No I didn’t spell that incorrectly, I am talking about the one and only Neifi Perez. For those that couldn’t catch the Tigers’ Game 1 win over the Athletics, perhaps the biggest story was how Sean Casey went all Nomar on himself and strained his calf/Achilles coming out of the batters box. I haven’t heard the definitive word on the seriousness of the injury, Casey was to undergo an MRI at some point today, but at the very least he is ruled out of the lineup for Game 2. Jim Leyland announced that Carlos Guillen would move over to 1st base and Neifi Perez would move into the starting lineup at shortstop. Yeah, THAT Neifi Perez.
So what is the widely renowned worst hitter of the last decade doing on a Major League playoff roster? Your guess is probably as good as mine, but in reality, who would have thought this would have happened under a manager other than Dusty Baker? For all the criticism that I laid on Dusty Baker I was one of the few that stopped very early on asking why Neifi continued to start at 2nd base and batting in the 2 hole. I realized that when you love someone, I mean REALLY FREAKING LOVE someone you’d be willing to do almost anything for that person. For Dusty that included fucking Cubs fans raw by continuing to play that light hitting, vertically challenged odd shaped little man . . . I’ve come to terms with it. But I thought Jim Leyland would know better than that.
All indications seem to point to Jim Leyland being heterosexual; I saw him kiss his wife and daughter after winning the series against the Yankees. Another valid point is that by all accounts he seems to have a lot better baseball mind than Dusty. Dusty took a team that went to the NLCS in 2003 and managed the hell out of them to the tune of 96 losses. Leyland, in the alternative, took a team that lost 100+ games in 2003 and has taken them to the ALCS. Leyland also has a World Series ring, which Dusty doesn’t and above all else you can actually take the man seriously since he isn’t wearing sweatbands and chewing on a toothpick. All those things should add up to one simple fact: Neifi watching the playoffs from home.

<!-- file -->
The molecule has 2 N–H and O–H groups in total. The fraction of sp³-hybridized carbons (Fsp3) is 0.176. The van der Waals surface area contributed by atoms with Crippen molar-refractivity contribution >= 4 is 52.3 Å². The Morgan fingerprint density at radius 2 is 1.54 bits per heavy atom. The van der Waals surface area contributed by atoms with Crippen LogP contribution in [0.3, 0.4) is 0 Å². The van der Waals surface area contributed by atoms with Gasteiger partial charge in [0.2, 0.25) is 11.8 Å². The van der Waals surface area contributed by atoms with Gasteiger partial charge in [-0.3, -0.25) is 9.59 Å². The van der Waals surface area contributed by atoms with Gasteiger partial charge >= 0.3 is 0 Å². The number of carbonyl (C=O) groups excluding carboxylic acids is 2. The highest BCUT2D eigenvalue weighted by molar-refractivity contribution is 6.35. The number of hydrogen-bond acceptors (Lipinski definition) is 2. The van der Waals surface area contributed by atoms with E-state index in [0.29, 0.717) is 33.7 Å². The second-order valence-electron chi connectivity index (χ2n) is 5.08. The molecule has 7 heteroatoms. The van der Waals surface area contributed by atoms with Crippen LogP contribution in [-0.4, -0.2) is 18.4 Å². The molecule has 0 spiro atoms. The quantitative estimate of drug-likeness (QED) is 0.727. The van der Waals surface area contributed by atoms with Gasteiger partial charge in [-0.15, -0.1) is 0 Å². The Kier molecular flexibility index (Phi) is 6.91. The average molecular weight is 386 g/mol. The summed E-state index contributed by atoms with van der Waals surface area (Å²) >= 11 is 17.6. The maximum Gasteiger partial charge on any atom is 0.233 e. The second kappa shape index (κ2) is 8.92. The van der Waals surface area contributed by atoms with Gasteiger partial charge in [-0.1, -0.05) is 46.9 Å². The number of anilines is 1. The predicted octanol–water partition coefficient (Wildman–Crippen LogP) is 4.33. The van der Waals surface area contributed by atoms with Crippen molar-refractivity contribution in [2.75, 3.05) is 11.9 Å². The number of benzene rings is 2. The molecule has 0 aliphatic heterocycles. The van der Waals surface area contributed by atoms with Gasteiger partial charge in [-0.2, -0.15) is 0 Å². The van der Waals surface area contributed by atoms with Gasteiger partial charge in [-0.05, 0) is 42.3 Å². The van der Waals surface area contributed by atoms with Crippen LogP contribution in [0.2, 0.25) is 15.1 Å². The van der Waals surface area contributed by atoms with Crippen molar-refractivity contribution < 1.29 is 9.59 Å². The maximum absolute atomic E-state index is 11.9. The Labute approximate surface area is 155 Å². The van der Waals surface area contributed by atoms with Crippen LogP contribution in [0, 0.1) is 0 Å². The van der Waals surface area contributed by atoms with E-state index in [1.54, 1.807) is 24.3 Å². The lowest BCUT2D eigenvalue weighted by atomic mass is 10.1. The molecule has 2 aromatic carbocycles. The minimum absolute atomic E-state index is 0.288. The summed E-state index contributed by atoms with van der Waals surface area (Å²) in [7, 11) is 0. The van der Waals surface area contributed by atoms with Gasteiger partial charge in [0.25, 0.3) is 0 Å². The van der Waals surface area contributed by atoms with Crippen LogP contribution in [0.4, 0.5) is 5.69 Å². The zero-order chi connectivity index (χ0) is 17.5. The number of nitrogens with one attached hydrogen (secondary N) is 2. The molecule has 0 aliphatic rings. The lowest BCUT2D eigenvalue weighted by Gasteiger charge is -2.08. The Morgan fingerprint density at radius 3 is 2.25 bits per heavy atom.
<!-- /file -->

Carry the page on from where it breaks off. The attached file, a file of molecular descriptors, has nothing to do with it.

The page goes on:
I realize why the Tigers ended up with Neifi. Placido Polanco went down with an injury, it was getting towards the end of the season and the Tigers could no longer afford to coast with the surging Twins and the White Sox still hanging around. They needed a veteran utility infielder, and I have to assume that they valued experience over say things like skill, athletic ability or production. That was probably the best thing to happen to the Cubs when the Tigers came a’callin for Neifi. I can almost hear Jim Hendry on the phone: “So you want to trade for Neifi Perez, and you realize he’s under contract next year at $2.5 million? Umm, yeah do you have any coupons to Dunkin Donuts you could spare. Oh, a minor league catcher, yeah we could probably use one of those too, as long as the donuts are included.” To be fair to the Tigers, they clearly didn’t give up that much so the trade in and of itself wasn’t that bad.
That however doesn’t instantly lead to the conclusion that you include Neifi on the playoff roster. I’m assuming that is Leyland’s call, and I think its a stupid one to say the least. At first, I thought my response was just fueled by the rage of having to watch Neifi trot out there day after day, but the more I thought about it I see no reason he’s on that roster. The most likely replacement for Neifi would have been Chris Shelton, and while he isn’t exactly a major league baseball player, he makes more sense than Neifi. It appears that the Tigers are carrying THREE utility infielders on their bench. I don’t know much about the other two, but the simple fact that they are on a major league roster puts them ahead of Neifi. This isn’t a National League series, so having the three utility infielders confuses me. There aren’t going to be a lot of double switches going on so the need to have people more versatile than Shelton is really non-existent.